I’m also hoping that Bernie Sanders, Elizabeth Warren, Chuck Schumer and Nancy Pelosi are good political strategists who know when to compromise and when to take a stand against the Trump administration and lead the Democratic opposition inside the system.

Lastly, I’m hoping that activists outside of the system can mobilize people to join in social movements to protect the rights of Muslim Americans, immigrants, Jews, African Americans, women and any groups of Americans who are targeted for legal and social discrimination and prejudice.

E.j. Dionne wrote for the Washington Post:

Barely a week after Donald Trump secured his electoral-college majority, we are confronted with a series of abuses that would be unacceptable from any other president-elect, Republican or Democrat. In the coming months and years, members of both parties who honor our constitutional rights and our shared ethical standards need to band together in what you might call the Alliance for the Republic to defend basic norms and resist their violation.

Trump’s defining down of what we have a right to expect from our leaders is already obvious. Begin with his naming of Stephen K. Bannon as his chief strategist and senior adviser…

…Bannon has proudly fostered the alt-right, a movement that promotes racism and anti-Semitism…

…Trump is signaling that he’s prepared to run roughshod over the benchmarks of decency and (small-r) republican government long endorsed across ideological lines. Left and right will have their differences over policy. But if they don’t come together from the start to thwart Trump’s departures from widely accepted practices and values, our country could face a very grim four years.

Ian Tuttle, a conservative writer for the National Review wrote a good article about the need for liberals and conservatives to fight the Steve Bannon appointment. I generally do not agree with the National Review, but I respect that they have published many anti-Trump conservatives. Tuttle wrote:

…under Bannon’s leadership, Breitbart News’s impishness became something else. When it was not promoting Pravda-esque lies during the campaign season — for example, reporting as ‘100% vindicated’ Trump’s claim that ‘thousands’ of people in New Jersey celebrated the September 11 attacks — the site built up its viewer base by catering to the alt-right, a small but vocal fringe of white supremacists, anti-Semites, and Internet trolls…

…If ethnic and religious minorities are worried, it’s in part because Donald Trump and his intimates have spent the last several months winking at one of the ugliest political movements in America’s recent history.

Furthermore, as some on the left have been more attuned to than their conservative counterparts, the problem is not whether Bannon himself subscribes to a noxious strain of political nuttery; it’s that his de facto endorsement of it enables it to spread and to claim legitimacy, and that what is now a vicious fringe could, over time, become mainstream…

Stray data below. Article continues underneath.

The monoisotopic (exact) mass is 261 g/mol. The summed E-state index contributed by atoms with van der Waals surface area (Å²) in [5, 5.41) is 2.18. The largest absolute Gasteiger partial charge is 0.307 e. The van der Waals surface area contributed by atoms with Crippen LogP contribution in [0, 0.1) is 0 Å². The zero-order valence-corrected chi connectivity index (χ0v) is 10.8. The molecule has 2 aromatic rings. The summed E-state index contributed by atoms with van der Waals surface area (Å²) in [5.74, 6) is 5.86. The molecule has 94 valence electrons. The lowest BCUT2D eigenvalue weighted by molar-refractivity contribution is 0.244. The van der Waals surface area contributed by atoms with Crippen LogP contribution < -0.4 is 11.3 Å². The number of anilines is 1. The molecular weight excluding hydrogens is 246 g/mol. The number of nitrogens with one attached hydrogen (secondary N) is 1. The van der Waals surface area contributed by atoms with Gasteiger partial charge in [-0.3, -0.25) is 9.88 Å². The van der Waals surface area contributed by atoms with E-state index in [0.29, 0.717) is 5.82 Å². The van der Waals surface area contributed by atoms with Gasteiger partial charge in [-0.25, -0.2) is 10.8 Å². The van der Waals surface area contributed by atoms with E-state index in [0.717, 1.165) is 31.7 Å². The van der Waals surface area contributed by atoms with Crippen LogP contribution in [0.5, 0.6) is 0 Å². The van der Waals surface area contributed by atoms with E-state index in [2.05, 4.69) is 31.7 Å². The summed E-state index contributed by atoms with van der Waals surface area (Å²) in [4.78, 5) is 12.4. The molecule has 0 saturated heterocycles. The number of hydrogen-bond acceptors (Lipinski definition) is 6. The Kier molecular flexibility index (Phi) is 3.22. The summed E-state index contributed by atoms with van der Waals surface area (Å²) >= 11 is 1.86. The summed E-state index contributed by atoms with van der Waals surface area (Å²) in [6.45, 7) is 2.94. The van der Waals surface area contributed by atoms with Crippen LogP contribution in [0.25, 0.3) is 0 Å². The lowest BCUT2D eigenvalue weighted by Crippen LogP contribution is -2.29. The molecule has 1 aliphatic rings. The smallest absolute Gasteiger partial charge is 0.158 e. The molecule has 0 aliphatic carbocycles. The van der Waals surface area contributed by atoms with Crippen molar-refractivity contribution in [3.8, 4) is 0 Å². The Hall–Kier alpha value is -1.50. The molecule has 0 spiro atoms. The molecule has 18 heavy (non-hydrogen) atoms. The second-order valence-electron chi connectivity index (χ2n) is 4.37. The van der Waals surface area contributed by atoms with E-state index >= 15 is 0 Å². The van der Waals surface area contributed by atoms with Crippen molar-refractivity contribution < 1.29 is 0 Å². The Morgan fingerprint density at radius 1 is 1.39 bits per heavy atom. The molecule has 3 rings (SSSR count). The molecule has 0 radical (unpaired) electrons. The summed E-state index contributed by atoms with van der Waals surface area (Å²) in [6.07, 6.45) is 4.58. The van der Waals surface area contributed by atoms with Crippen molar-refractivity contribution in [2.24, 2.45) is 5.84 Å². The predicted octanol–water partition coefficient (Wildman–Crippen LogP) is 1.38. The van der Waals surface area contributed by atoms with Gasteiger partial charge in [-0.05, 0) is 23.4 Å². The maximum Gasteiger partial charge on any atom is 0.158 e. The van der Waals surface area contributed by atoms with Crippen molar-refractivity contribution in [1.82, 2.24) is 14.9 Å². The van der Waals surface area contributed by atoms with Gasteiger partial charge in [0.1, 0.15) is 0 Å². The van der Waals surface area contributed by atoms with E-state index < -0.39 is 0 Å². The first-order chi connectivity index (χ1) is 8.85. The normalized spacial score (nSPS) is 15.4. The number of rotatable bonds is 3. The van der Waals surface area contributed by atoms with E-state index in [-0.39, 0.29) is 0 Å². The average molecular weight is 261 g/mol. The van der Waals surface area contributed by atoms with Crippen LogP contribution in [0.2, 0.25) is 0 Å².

…To conservative and liberal alike, that he has the ear of the next president of the United States (a man of no particular convictions, and loyal to no particular principles) should be a source of grave concern — and an occasion for common cause in the crucial task of the years to come: vigilance.

Sean Patrick Hughes, a conservative Christian, a writer, veteran and special needs parent, wrote about the need for vigilance among people across all the political spectrum.

Many of my devout conservative friends were remarkably quiet when their candidate trashed their personal values. And they were remarkably quiet when their candidate made inexcusable first hand remarks about minorities, women and disabled Americans. And they were remarkably quiet when the dark forces of white supremacists aligned themselves in support of their candidate. I understand why. You couldn’t live with the alternative. So you rationalized out of fear that speaking up would enable it. Well, that risk is gone now. You avoided the end you couldn’t live with. That excuse is gone. And now it’s fair to say that tolerance of that behavior from here on can only be seen as an endorsement of it. So when there’s a KKK rally in North Carolina to celebrate the election of the candidate you support, you no longer have any excuse not to condemn it with the same uncompromising vigor that you condemned Hillary. Let’s see the memes. Let’s see the Facebook posts. Let’s see the outrage…

…If insistence on decent treatment of all Americans makes me a liberal in the eyes of conservatives, then maybe we should take some time to reflect on who our modern conservatives actually are.